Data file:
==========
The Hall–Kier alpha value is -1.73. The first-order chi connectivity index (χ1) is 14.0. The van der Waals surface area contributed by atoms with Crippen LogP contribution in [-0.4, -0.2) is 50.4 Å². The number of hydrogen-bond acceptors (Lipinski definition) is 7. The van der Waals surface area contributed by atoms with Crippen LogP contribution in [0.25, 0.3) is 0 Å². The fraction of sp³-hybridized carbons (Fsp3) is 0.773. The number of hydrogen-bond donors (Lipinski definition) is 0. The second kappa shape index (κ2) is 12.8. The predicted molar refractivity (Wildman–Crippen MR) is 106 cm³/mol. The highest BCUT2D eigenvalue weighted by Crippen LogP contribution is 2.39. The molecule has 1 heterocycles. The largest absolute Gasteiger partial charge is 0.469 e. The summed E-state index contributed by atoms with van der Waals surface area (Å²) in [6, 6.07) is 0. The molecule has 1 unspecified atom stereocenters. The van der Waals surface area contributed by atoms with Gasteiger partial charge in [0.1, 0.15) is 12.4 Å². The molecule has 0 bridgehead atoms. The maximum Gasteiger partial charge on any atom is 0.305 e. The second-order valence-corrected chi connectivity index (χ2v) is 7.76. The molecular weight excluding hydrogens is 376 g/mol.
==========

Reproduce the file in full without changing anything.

The Hall–Kier alpha value is -1.73. The first-order chi connectivity index (χ1) is 14.0. The van der Waals surface area contributed by atoms with Crippen LogP contribution in [-0.4, -0.2) is 50.4 Å². The number of hydrogen-bond acceptors (Lipinski definition) is 7. The van der Waals surface area contributed by atoms with Crippen LogP contribution in [0.25, 0.3) is 0 Å². The fraction of sp³-hybridized carbons (Fsp3) is 0.773. The number of hydrogen-bond donors (Lipinski definition) is 0. The second kappa shape index (κ2) is 12.8. The predicted molar refractivity (Wildman–Crippen MR) is 106 cm³/mol. The highest BCUT2D eigenvalue weighted by Crippen LogP contribution is 2.39. The molecule has 1 heterocycles. The largest absolute Gasteiger partial charge is 0.469 e. The summed E-state index contributed by atoms with van der Waals surface area (Å²) in [6, 6.07) is 0. The molecule has 1 unspecified atom stereocenters. The van der Waals surface area contributed by atoms with Gasteiger partial charge in [0.1, 0.15) is 12.4 Å². The molecule has 0 bridgehead atoms. The maximum Gasteiger partial charge on any atom is 0.305 e. The second-order valence-corrected chi connectivity index (χ2v) is 7.76. The molecular weight excluding hydrogens is 376 g/mol.